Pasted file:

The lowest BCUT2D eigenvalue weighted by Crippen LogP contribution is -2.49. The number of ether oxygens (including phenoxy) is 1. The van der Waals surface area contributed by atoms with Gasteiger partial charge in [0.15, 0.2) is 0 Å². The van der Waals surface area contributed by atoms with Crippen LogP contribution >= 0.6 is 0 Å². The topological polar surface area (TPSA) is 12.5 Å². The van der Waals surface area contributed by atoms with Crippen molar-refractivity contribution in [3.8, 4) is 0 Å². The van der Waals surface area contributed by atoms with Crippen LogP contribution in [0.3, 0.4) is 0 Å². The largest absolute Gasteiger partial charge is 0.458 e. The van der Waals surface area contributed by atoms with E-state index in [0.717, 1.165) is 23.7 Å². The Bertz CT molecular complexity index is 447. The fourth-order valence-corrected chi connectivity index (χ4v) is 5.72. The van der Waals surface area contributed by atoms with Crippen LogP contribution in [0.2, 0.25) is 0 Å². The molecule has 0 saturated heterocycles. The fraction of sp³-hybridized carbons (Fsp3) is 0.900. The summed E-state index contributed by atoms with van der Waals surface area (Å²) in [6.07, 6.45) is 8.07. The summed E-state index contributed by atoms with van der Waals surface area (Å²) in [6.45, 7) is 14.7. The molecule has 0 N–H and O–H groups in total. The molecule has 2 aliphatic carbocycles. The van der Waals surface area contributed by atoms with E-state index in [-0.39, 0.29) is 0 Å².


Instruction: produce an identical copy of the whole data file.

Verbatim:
The lowest BCUT2D eigenvalue weighted by Crippen LogP contribution is -2.49. The number of ether oxygens (including phenoxy) is 1. The van der Waals surface area contributed by atoms with Gasteiger partial charge in [0.15, 0.2) is 0 Å². The van der Waals surface area contributed by atoms with Crippen LogP contribution >= 0.6 is 0 Å². The topological polar surface area (TPSA) is 12.5 Å². The van der Waals surface area contributed by atoms with Crippen molar-refractivity contribution in [3.8, 4) is 0 Å². The van der Waals surface area contributed by atoms with Crippen LogP contribution in [0.3, 0.4) is 0 Å². The largest absolute Gasteiger partial charge is 0.458 e. The van der Waals surface area contributed by atoms with E-state index in [0.717, 1.165) is 23.7 Å². The Bertz CT molecular complexity index is 447. The fourth-order valence-corrected chi connectivity index (χ4v) is 5.72. The van der Waals surface area contributed by atoms with Crippen LogP contribution in [0.2, 0.25) is 0 Å². The molecule has 0 saturated heterocycles. The fraction of sp³-hybridized carbons (Fsp3) is 0.900. The summed E-state index contributed by atoms with van der Waals surface area (Å²) in [6.07, 6.45) is 8.07. The summed E-state index contributed by atoms with van der Waals surface area (Å²) in [6.45, 7) is 14.7. The molecule has 0 N–H and O–H groups in total. The molecule has 2 aliphatic carbocycles. The van der Waals surface area contributed by atoms with E-state index in [-0.39, 0.29) is 0 Å².